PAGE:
The first thing you’ll want to teach your Doberman is basic obedience and the commands that go along with it. Getting your dog familiar and comfortable performing these commands will make everything you try to do with him in the future (leash training, troubleshooting barking, training tricks, etc.) much easier. So start here.
Age to start training: 8 weeks
What to feed a Doberman puppy
Before you bring your Doberman puppy home, ask the breeder what food he has been eating Assuming your Doberman’s breeder is a good breeder, they are probably feeding him a high-quality dog food that is excellent for Doberman puppies.
You will want to keep your pup on this dog food until he is around five to seven months of age. At five to seven months, a Doberman is ready to switch to adult dog food.
For more information on the Doberman, contact the state kennel board or breed club in your state or territory.
Doberman Club of NSW: (02) 9788 0977;NSW Club
The appearance of the Doberman puppy
While most puppies are wonderfully flexible, fluffy or clumsy Graceful and beautiful, young Dobermans. They have a shiny, soft coat that requires very little grooming. From an early age, they stand upright, with dignity. (1)
It is very important that a person looking to buy or rescue a Doberman Pinscher make a lifelong commitment to the dog. These are very sensitive and loyal dogs that would do almost anything to keep their human family safe. This breed can deal with a handful of health conditions, and it’s important to be aware of them before you come home with a Doberman puppy. Dobermans live for 10-12 years, and as they get older, they can face spinal cord problems, heart disease, and leg problems. Many purebred dogs face breed-related ailments, so this isn’t unusual, but it’s good to keep it in mind early on in your relationship with a baby Doberman. (1)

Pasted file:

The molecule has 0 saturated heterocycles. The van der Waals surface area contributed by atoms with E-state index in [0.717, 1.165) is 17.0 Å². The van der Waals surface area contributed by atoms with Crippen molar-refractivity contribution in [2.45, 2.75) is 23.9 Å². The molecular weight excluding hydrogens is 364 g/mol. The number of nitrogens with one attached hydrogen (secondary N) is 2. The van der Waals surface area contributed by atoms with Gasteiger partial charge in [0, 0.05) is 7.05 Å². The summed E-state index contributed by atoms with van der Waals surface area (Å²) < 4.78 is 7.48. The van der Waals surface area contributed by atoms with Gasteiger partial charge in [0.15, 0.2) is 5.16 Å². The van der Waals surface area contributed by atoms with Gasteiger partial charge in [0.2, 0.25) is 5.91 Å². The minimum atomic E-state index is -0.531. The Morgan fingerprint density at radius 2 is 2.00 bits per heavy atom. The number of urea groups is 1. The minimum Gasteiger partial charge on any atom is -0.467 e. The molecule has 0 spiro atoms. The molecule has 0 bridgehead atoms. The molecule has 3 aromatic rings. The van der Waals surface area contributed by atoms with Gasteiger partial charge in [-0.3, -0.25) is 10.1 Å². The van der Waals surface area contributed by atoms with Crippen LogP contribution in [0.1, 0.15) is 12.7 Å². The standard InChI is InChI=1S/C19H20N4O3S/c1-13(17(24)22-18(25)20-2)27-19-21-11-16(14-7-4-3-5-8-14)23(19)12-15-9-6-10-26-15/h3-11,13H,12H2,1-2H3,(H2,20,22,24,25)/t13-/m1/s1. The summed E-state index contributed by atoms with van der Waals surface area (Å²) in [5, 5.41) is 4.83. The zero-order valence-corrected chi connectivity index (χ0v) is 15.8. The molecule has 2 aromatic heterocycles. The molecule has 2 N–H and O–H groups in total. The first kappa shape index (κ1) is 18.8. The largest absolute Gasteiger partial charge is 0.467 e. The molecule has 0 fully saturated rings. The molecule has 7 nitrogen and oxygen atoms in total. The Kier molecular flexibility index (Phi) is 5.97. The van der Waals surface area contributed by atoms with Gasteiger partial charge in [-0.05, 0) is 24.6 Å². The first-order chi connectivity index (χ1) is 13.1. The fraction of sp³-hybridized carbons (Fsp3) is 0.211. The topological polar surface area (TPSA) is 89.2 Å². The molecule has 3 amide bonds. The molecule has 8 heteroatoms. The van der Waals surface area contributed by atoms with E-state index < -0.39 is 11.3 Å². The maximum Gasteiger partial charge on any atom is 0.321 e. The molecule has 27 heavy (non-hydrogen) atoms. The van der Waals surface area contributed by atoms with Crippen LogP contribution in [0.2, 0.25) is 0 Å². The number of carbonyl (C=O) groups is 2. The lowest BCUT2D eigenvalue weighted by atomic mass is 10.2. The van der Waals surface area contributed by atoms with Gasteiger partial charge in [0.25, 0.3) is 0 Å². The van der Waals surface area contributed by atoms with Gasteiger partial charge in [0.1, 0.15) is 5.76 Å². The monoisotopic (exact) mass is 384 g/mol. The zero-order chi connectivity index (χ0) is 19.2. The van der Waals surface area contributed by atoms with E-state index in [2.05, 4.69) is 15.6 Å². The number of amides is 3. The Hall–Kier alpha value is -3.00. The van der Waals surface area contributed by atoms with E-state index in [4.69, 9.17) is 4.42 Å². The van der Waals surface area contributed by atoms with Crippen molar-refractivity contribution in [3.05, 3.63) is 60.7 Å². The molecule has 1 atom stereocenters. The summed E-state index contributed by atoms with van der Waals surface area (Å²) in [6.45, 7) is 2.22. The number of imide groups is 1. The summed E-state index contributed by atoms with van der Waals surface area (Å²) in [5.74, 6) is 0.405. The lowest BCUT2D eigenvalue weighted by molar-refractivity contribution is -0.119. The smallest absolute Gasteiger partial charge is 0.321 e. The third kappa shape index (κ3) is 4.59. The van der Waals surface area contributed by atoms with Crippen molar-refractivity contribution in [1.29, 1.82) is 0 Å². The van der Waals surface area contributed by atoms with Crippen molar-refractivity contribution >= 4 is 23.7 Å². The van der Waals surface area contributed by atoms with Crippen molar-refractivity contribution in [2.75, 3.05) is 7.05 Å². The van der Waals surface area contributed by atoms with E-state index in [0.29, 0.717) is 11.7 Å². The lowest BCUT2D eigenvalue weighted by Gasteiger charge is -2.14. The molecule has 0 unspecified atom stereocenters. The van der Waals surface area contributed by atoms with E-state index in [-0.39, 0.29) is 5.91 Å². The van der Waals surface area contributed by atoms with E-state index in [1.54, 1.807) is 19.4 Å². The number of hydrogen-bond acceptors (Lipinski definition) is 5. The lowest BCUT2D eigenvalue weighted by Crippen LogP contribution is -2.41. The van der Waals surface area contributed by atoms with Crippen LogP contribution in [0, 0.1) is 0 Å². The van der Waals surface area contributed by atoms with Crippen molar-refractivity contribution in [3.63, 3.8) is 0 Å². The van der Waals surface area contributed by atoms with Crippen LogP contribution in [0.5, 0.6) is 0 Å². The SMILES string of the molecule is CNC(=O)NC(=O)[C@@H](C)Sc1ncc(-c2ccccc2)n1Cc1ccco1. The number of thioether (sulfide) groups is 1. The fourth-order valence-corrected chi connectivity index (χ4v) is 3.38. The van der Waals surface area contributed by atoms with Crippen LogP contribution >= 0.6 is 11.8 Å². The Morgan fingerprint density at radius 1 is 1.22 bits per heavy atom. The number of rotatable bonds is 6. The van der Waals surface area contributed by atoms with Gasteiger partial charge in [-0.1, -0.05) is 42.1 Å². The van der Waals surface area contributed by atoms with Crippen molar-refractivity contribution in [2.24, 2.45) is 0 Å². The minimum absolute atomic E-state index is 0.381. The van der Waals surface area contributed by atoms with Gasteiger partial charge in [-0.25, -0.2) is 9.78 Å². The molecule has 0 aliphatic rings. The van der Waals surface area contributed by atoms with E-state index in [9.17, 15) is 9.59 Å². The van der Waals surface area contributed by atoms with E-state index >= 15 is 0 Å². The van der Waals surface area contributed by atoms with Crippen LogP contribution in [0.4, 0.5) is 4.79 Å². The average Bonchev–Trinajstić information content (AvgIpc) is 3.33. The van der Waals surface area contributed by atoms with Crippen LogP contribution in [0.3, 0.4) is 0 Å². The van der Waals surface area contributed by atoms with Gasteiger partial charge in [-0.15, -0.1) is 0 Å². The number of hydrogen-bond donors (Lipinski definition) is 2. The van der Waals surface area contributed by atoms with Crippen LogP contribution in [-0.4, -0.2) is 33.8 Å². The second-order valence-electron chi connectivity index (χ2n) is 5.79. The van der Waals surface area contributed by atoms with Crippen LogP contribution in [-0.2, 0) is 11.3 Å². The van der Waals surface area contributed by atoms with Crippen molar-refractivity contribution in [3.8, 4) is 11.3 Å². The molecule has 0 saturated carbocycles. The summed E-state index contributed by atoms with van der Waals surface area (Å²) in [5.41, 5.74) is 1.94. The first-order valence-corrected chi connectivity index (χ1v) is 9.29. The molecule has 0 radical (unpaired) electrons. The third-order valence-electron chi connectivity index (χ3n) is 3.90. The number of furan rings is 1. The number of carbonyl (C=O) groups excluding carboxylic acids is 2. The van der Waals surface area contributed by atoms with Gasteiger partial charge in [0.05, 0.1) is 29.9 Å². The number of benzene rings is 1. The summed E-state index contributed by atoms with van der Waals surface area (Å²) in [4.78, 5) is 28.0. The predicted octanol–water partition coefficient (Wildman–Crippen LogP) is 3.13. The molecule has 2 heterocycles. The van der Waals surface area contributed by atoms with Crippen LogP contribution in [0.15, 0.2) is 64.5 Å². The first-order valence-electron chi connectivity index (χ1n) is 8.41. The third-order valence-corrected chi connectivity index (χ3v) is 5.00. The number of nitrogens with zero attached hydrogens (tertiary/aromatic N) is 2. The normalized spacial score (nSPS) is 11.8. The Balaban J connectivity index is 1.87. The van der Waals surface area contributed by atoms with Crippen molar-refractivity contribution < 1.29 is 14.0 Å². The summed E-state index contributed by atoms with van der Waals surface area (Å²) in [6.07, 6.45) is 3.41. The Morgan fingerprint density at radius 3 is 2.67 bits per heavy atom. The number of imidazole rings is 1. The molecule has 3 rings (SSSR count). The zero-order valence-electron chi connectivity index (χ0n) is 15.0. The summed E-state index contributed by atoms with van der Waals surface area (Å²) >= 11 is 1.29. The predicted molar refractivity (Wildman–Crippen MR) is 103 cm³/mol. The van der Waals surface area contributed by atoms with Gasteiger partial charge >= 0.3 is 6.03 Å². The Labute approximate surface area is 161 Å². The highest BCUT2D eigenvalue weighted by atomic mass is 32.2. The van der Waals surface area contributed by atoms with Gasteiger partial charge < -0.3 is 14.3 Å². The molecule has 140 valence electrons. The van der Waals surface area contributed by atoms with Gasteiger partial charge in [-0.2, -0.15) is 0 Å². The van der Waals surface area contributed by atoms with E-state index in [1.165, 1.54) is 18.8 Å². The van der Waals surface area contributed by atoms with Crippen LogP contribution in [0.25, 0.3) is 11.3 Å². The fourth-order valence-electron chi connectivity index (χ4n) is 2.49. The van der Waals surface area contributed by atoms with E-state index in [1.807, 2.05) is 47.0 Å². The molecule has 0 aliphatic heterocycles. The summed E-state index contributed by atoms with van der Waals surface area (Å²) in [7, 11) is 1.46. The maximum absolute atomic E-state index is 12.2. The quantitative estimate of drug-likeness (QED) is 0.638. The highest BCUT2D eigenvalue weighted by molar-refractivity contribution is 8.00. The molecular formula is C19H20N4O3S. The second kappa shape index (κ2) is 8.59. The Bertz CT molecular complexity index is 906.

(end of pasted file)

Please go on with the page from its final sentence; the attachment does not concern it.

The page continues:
Doberman Pinscher Breed History
Pop culture Dobermans tend to be intimidating: Oliver and Company, Beverly Hills Chihuahua, and Up feature aggressive dogs or villains of the breed. And, yes, early Doberman breeders intended the dogs to be imposing: the Doberman himself wanted a protector for his rounds. But they are intelligent dogs that develop strong bonds with friends and family.
The “pinscher” in the Doberman pinscher’s name comes from one of its probable ancestors, the German pinscher. The term may come from «the French word ‘pincher,’ meaning to grasp or bite.» Despite sharing «pinscher» in their names and having some aesthetic qualities in common, the Miniature Pinscher is a separate breed and not a smaller version of the Doberman. The DPCA says it is «generally accepted as fact» that the Doberman pinscher is primarily descended from the German pinscher and the Old German Shepherd, although there are no official records of their original breeding.